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depression warriors

eeyore_grrl made a friends-locked post about "fighting depression," which inspired me to make this comment about my depression issues:
You wrote "fighting depression," and I suddenly had a flash of understanding of why I identify with warrior characters/archetypes, even though I am not particularly warlike in any standard sense. I frequently feel like I'm wrestling with a motivation- and appreciation-suppressing force that lives in my brain but isn't really me. And I really do need to use a lot of warrior-type tools to deal with it (the tools that are about keeping going even when you are scared or hurting, the tools about conserving your energy when you can, the tools about waiting for the right moment...)
It's a bit more melodramatic than usual for me, but somewhat apropos.

Hm, maybe it belongs on my interest list.


( 11 comments — Leave a comment )
Jun. 8th, 2004 10:47 am (UTC)
My current bout of depression/anxiety has certainly brought out my own warrior archetypes. So much so that I've been wondering if I'm chanelling the Indians who used to live on my land.

I don't know if the stuff I've been working on on learned hopefulness is useful to you or not.
Jun. 8th, 2004 10:54 am (UTC)
I don't know either, but I'd like to hear more.
Jun. 8th, 2004 11:05 am (UTC)
You can read the post I made today. The first part of the conversation with Laura was under her journal--I don't have time to find it now. I think it was in comments on a post by her about Johnny Depp on May 28th.

One of the things I've been reading: http://mentalhelp.net/psyhelp/chap6/chap6f.htm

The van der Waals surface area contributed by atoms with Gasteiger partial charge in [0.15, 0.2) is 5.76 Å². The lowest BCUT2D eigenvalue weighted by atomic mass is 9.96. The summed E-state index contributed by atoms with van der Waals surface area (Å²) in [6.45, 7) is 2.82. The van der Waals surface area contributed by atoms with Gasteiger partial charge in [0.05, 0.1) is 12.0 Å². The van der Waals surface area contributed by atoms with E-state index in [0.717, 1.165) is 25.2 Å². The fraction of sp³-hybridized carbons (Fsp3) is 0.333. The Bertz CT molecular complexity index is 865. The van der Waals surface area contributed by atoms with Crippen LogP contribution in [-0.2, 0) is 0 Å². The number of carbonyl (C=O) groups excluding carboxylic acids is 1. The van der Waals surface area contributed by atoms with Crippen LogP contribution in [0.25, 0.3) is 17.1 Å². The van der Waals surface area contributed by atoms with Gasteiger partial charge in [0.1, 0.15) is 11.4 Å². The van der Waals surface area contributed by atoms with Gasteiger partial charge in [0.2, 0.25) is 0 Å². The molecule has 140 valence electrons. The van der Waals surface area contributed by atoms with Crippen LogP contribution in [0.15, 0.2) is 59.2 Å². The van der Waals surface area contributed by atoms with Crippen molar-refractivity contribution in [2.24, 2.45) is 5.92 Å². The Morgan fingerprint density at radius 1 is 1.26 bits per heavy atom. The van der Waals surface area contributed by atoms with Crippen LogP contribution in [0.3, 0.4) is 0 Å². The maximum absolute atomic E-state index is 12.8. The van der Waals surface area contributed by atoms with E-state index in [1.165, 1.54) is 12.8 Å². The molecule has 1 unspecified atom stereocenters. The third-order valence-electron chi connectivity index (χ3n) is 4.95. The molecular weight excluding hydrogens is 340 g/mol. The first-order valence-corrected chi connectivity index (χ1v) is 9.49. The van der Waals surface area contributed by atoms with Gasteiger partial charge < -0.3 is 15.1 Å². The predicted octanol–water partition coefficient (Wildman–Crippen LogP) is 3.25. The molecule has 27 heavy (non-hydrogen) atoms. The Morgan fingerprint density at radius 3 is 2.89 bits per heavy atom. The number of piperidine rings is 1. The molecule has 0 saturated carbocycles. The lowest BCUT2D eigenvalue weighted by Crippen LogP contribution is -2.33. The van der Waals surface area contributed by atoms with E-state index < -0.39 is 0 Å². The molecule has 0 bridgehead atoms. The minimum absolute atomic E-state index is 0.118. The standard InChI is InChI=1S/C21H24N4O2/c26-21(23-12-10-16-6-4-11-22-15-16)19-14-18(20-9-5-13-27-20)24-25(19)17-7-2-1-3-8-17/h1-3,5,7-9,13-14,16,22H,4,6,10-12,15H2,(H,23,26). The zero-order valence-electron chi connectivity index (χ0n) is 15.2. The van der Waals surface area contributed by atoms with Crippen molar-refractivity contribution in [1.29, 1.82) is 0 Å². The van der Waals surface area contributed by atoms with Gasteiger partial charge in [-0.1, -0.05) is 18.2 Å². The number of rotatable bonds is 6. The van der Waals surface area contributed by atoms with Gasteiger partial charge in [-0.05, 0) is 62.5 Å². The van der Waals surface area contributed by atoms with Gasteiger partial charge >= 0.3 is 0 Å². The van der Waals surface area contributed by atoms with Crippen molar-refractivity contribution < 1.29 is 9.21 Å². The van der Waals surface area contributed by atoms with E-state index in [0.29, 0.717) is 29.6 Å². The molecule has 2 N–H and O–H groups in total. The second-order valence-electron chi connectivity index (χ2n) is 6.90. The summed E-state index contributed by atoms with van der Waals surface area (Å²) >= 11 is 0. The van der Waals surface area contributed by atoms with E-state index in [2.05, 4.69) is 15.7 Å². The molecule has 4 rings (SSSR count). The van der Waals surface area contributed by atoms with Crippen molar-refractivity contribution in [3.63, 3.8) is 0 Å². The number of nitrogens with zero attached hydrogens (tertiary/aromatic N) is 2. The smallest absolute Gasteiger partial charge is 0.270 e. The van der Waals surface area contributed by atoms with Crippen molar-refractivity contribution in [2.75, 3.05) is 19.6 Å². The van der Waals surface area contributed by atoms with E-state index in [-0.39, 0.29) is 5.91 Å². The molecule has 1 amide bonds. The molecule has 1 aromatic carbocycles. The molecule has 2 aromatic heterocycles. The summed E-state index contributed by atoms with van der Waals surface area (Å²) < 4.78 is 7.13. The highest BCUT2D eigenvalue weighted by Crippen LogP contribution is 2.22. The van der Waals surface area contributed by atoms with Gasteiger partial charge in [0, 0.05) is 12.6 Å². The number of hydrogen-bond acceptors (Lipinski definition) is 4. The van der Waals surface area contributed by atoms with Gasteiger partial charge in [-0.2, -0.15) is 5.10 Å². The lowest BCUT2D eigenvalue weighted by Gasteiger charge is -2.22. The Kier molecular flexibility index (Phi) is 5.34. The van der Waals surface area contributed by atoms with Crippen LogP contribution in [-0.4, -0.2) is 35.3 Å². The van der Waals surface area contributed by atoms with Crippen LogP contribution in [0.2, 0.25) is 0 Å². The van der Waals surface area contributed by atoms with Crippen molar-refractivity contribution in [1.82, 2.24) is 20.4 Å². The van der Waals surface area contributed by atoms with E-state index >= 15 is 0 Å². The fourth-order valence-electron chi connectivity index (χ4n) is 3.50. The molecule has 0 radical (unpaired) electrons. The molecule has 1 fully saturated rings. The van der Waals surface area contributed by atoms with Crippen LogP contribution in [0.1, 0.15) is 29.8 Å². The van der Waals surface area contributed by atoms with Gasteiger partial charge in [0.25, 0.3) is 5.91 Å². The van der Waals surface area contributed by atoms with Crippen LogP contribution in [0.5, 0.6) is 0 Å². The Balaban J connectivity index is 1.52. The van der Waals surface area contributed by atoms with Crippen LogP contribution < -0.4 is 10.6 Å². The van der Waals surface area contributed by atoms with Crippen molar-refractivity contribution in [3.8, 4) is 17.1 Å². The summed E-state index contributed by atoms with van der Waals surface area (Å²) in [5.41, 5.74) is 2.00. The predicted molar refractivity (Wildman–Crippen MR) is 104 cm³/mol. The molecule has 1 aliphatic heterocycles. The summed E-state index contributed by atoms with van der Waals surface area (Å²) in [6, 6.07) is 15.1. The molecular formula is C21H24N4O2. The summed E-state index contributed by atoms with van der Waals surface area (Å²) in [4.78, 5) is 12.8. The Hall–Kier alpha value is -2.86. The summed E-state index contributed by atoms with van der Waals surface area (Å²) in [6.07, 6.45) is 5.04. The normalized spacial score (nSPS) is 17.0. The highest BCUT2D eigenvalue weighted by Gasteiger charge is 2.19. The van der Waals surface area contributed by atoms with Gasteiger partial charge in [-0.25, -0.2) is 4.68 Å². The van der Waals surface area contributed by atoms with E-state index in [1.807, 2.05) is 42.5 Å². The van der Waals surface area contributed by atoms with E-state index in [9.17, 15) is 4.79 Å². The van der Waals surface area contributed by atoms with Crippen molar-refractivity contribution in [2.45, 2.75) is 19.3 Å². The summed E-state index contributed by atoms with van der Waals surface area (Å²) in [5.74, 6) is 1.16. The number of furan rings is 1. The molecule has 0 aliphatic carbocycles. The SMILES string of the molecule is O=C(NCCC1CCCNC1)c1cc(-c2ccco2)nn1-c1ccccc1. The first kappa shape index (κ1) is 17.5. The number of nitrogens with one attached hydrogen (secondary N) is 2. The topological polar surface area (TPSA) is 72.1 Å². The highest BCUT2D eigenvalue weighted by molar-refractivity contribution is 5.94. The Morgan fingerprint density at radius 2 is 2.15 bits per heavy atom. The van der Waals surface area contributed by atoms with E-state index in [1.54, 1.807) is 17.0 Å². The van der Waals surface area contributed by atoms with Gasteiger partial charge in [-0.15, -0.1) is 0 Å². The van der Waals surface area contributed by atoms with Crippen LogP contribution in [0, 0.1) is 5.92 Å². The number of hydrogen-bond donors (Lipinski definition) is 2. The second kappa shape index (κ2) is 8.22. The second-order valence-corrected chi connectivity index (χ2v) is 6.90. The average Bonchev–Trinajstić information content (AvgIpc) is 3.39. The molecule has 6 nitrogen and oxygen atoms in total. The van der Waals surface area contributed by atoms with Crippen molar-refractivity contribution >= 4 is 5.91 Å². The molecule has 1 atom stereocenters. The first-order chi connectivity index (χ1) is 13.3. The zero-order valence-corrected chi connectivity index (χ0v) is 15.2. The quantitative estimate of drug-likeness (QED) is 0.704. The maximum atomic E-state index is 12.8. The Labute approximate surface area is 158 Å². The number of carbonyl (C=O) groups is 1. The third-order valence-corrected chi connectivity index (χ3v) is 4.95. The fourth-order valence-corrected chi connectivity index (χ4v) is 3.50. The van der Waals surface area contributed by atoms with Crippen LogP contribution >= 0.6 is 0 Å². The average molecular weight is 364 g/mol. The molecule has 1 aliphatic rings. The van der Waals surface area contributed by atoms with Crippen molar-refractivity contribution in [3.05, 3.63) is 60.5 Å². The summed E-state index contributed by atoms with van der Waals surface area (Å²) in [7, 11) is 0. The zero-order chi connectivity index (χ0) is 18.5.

I am more lacking hope than I am depressed at this point, I think.
Jun. 8th, 2004 11:32 am (UTC)
Thanks! Speaking of Martin E. P. Seligman, have you seen his new stuff? http://www.authentichappiness.org/

My depression is more biochemical than cognitive. I know how to rethink the kinds of pessimistic beliefs that the depression generates, but when I am particularly depressed, it's much harder to bother to rethink them. So I think of my depression primarily as an illness of motivation, not as a habit of thought.
Jun. 8th, 2004 06:50 pm (UTC)
Thanks for the URL.

I really appreciate this discussion with you; I've found it very useful. Partly because it's reminded me of who you are. (I never forgot, of course, but this is a really visceral conversation, and I forgot how articulate you are about viscera.)
Jun. 8th, 2004 11:00 am (UTC)
Re: depression warriors
i haven't thought of myself as a warrior per se (yup, too melodramatic :), but i definitely think and try to act in terms of fighting depression rather than suffering from depression.
Jun. 8th, 2004 04:12 pm (UTC)
and we get face paint and team uniforms!

you can amend or not to identify me, it's friends locked, so no one not on my list can see it anyway...

i think it's a good image though.
Jun. 9th, 2004 08:16 pm (UTC)
amended! I'll have to think about the costumes...
Jun. 9th, 2004 03:10 pm (UTC)
While it can be a melodramatic way to talk about it, I think that it's a useful, and accurate, way of looking at it... it just takes a broad definition of 'warrior'.

If a writer is able to sway public opinion on a matter, simply through words, can the satirist be said to have fought a battle (or a war), and won it?

I'd call a writer who was determined to sway public opinion, and who tried to do so, a warrior... a person who was struggling to accomplish something, and fought it with the tools s/he had available.

Maybe "warrior" isn't the best word, but I can't think of a better one. (Admittedly, I haven't tried very hard, because I *like* a broad definition of what it means to be a warrior.)

But even if it's not the right word, there are a lot of similarities between fighting depression (an internal battle) and fighting an external battle.
Jun. 9th, 2004 08:17 pm (UTC)
I'm ambivalent about "warrior" because I think even broad definitions of it perpetuate the worship of systemic violence, which I don't approve of. But I am drawn to warrior archetypes/stories.
Jun. 9th, 2004 08:32 pm (UTC)
Nod. I understand that, and respect that... to me, "warrior" just doesn't quite bring up the notion of violence as a primary characteristic, which I suppose is why it's easier for me to like viewing it more broadly.
( 11 comments — Leave a comment )

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